This weekend is the last to see Jared Bark’s photobooth works at Southfirst in Williamsburg. The compositions, created between 1969 and 1976, combine the seriality of ‘60s minimalism with the self-portrait performance strategies of the ‘70s and beyond. Bark, a West Coast transplant who became involved with the Judson Dance Theatre in the mid-‘60s, created grids from placing strips of photobooth images side by side. Together the columns of images depicting various patterns, from intensities of shadows on the curtains to angular line motifs to a quick-change record of all his shirts. In some instances, he holds out a stick or limb to create geometric patterns; in others, bits of elbows or chins peep in from the edge of the frame. Rather than self-description, Bark largely uses the body as a tool for drawing in space.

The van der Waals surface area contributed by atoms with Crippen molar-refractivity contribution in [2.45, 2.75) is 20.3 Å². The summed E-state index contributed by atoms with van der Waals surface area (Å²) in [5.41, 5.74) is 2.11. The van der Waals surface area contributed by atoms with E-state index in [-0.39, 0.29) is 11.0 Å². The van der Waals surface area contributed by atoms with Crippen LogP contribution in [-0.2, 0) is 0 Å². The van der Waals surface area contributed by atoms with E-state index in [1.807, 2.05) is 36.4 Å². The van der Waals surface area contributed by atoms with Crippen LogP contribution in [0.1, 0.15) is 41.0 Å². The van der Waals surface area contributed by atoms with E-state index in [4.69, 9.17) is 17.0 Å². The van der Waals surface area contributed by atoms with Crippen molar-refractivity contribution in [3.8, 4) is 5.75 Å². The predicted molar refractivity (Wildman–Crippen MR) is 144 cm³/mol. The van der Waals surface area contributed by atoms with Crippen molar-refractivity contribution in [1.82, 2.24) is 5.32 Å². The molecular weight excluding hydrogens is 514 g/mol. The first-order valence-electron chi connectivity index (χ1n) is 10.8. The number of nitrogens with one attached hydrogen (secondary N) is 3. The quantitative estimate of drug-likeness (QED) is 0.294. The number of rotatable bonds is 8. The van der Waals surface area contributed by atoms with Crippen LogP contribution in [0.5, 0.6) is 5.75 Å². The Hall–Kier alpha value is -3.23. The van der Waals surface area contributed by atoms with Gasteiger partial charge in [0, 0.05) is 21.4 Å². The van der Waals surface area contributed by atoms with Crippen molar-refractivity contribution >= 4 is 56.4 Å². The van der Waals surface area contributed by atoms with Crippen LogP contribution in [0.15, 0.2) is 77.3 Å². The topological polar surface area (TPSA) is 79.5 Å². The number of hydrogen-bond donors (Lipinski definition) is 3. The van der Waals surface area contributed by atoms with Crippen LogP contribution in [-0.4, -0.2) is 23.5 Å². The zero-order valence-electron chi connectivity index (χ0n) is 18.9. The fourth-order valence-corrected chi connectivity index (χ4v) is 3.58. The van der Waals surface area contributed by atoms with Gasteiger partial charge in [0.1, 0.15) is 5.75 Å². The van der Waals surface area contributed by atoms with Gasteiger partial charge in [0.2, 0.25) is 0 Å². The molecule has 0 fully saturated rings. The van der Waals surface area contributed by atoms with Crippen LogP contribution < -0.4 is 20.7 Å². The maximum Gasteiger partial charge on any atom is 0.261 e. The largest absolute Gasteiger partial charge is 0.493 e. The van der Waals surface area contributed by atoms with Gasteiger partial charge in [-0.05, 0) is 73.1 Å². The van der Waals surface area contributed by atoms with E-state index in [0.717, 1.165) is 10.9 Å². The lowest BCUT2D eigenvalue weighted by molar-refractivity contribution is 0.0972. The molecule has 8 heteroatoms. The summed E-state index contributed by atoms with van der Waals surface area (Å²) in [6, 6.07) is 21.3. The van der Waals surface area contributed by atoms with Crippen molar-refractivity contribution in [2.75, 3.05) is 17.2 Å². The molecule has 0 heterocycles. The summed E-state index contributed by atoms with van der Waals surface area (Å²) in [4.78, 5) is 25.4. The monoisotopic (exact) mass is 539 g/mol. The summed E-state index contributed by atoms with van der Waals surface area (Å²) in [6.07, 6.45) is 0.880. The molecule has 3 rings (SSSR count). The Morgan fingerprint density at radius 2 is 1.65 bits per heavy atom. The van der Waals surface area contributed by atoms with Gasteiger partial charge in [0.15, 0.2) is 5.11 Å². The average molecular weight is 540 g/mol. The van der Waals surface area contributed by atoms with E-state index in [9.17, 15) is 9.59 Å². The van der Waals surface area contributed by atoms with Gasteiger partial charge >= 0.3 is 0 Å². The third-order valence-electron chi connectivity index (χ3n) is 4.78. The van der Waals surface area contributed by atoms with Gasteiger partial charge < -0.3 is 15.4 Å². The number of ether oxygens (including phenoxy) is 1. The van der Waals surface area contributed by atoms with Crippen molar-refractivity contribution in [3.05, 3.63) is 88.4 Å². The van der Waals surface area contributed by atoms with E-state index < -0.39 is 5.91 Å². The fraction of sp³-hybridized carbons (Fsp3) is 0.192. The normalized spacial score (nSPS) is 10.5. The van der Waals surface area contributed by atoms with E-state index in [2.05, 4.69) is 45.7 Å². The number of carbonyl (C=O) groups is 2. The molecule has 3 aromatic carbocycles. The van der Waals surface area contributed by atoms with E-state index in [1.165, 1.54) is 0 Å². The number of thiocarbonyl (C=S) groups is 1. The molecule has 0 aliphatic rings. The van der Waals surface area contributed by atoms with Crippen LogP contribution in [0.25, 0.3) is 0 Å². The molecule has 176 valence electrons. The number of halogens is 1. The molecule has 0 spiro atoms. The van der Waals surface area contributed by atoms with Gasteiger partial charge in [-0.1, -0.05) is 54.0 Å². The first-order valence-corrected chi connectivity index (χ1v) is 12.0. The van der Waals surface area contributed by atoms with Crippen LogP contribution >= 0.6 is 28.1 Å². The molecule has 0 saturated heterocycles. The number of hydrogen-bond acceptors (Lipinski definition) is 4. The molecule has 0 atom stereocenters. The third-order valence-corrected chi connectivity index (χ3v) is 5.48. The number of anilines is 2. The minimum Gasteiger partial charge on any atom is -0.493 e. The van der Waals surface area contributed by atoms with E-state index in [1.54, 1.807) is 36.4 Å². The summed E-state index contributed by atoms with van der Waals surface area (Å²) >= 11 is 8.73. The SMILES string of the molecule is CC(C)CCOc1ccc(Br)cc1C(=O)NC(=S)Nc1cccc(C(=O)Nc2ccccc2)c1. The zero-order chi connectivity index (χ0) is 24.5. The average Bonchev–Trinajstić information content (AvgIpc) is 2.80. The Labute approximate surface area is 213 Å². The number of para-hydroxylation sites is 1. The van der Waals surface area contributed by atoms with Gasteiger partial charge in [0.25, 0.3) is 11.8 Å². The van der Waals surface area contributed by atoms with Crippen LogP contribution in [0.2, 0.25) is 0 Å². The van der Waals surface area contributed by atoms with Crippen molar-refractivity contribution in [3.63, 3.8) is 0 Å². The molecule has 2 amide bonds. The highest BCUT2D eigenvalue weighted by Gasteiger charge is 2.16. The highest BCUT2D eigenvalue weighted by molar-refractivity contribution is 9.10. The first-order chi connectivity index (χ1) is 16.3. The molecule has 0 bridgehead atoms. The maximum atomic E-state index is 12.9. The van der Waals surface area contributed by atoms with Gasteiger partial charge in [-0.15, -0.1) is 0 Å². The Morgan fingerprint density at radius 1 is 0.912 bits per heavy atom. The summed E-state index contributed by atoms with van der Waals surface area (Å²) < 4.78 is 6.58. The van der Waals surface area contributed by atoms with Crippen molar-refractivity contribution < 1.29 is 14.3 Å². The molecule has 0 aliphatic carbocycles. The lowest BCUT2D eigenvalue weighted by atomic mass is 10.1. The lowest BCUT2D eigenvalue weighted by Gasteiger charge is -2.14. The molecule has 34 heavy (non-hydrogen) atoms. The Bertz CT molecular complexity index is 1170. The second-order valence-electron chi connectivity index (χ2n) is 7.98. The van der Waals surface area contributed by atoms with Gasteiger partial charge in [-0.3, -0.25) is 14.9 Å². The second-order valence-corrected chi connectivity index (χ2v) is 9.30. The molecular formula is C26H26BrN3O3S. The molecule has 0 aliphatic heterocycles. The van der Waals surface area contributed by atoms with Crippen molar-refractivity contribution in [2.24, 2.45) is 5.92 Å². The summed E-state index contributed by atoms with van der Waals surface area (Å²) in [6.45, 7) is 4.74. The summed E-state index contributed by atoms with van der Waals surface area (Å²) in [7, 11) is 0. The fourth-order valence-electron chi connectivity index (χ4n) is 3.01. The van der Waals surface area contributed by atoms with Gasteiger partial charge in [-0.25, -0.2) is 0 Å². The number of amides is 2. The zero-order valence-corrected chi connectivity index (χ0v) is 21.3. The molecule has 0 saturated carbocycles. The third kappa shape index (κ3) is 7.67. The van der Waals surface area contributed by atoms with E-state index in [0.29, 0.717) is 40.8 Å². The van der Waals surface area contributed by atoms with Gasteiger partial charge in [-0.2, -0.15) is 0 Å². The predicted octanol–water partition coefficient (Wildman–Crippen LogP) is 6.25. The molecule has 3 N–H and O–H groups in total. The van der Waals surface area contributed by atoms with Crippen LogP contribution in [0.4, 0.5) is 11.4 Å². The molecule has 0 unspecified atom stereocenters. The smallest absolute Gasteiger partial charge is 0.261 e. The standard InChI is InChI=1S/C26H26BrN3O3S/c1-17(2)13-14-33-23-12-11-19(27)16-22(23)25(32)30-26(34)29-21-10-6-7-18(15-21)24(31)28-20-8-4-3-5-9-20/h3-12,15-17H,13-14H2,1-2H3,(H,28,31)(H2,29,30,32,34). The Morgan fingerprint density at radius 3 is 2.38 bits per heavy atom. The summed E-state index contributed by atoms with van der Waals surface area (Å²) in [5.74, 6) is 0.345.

Pictured: Jared Bark: Untitled (JBARK PB 1004), 1973, silver gelatin prints, approx. 8 by 15½ inches. Courtesy Southfirst, Brooklyn.